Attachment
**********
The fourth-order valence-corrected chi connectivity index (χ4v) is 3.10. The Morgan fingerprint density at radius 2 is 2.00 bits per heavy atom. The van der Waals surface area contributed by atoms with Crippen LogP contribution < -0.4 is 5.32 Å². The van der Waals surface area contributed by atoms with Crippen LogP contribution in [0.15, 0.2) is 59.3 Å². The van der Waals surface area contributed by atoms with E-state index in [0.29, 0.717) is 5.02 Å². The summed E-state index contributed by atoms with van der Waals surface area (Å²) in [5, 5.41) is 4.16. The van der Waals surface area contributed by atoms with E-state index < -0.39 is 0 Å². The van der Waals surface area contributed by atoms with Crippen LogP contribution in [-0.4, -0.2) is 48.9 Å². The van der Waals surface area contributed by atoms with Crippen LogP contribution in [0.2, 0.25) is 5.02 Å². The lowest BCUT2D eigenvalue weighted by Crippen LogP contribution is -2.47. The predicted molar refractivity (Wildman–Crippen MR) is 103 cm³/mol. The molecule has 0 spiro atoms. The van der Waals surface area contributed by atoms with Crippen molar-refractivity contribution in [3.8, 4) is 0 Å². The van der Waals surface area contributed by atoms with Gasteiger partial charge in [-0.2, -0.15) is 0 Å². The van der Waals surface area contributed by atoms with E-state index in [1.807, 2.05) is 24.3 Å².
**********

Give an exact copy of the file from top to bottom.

The fourth-order valence-corrected chi connectivity index (χ4v) is 3.10. The Morgan fingerprint density at radius 2 is 2.00 bits per heavy atom. The van der Waals surface area contributed by atoms with Crippen LogP contribution < -0.4 is 5.32 Å². The van der Waals surface area contributed by atoms with Crippen LogP contribution in [0.15, 0.2) is 59.3 Å². The van der Waals surface area contributed by atoms with E-state index in [0.29, 0.717) is 5.02 Å². The summed E-state index contributed by atoms with van der Waals surface area (Å²) in [5, 5.41) is 4.16. The van der Waals surface area contributed by atoms with E-state index < -0.39 is 0 Å². The van der Waals surface area contributed by atoms with Crippen LogP contribution in [-0.4, -0.2) is 48.9 Å². The van der Waals surface area contributed by atoms with Crippen LogP contribution in [0.2, 0.25) is 5.02 Å². The lowest BCUT2D eigenvalue weighted by Crippen LogP contribution is -2.47. The predicted molar refractivity (Wildman–Crippen MR) is 103 cm³/mol. The molecule has 0 spiro atoms. The van der Waals surface area contributed by atoms with Crippen molar-refractivity contribution in [3.8, 4) is 0 Å². The van der Waals surface area contributed by atoms with Gasteiger partial charge in [-0.2, -0.15) is 0 Å². The van der Waals surface area contributed by atoms with E-state index in [1.807, 2.05) is 24.3 Å².